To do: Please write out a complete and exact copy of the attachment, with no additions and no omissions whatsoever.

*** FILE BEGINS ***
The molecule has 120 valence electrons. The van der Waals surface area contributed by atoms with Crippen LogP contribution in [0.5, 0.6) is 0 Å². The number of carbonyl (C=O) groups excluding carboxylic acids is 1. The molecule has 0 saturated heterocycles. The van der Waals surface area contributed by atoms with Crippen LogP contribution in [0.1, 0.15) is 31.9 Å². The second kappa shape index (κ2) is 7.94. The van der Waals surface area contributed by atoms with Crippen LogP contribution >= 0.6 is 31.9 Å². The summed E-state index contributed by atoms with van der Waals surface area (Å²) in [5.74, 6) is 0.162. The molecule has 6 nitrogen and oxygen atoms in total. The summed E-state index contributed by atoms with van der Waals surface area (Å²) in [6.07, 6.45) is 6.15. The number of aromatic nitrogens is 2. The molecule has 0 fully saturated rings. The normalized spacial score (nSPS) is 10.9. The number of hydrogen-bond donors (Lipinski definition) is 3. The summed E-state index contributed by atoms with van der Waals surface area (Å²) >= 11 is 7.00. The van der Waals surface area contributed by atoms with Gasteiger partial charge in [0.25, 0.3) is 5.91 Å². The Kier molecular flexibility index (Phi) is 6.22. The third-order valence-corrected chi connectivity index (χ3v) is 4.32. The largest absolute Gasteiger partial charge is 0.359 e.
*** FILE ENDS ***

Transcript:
The molecule has 120 valence electrons. The van der Waals surface area contributed by atoms with Crippen LogP contribution in [0.5, 0.6) is 0 Å². The number of carbonyl (C=O) groups excluding carboxylic acids is 1. The molecule has 0 saturated heterocycles. The van der Waals surface area contributed by atoms with Crippen LogP contribution in [0.1, 0.15) is 31.9 Å². The second kappa shape index (κ2) is 7.94. The van der Waals surface area contributed by atoms with Crippen LogP contribution >= 0.6 is 31.9 Å². The summed E-state index contributed by atoms with van der Waals surface area (Å²) in [5.74, 6) is 0.162. The molecule has 6 nitrogen and oxygen atoms in total. The summed E-state index contributed by atoms with van der Waals surface area (Å²) in [6.07, 6.45) is 6.15. The number of aromatic nitrogens is 2. The molecule has 0 fully saturated rings. The normalized spacial score (nSPS) is 10.9. The number of hydrogen-bond donors (Lipinski definition) is 3. The summed E-state index contributed by atoms with van der Waals surface area (Å²) >= 11 is 7.00. The van der Waals surface area contributed by atoms with Gasteiger partial charge in [0.25, 0.3) is 5.91 Å². The Kier molecular flexibility index (Phi) is 6.22. The third-order valence-corrected chi connectivity index (χ3v) is 4.32. The largest absolute Gasteiger partial charge is 0.359 e.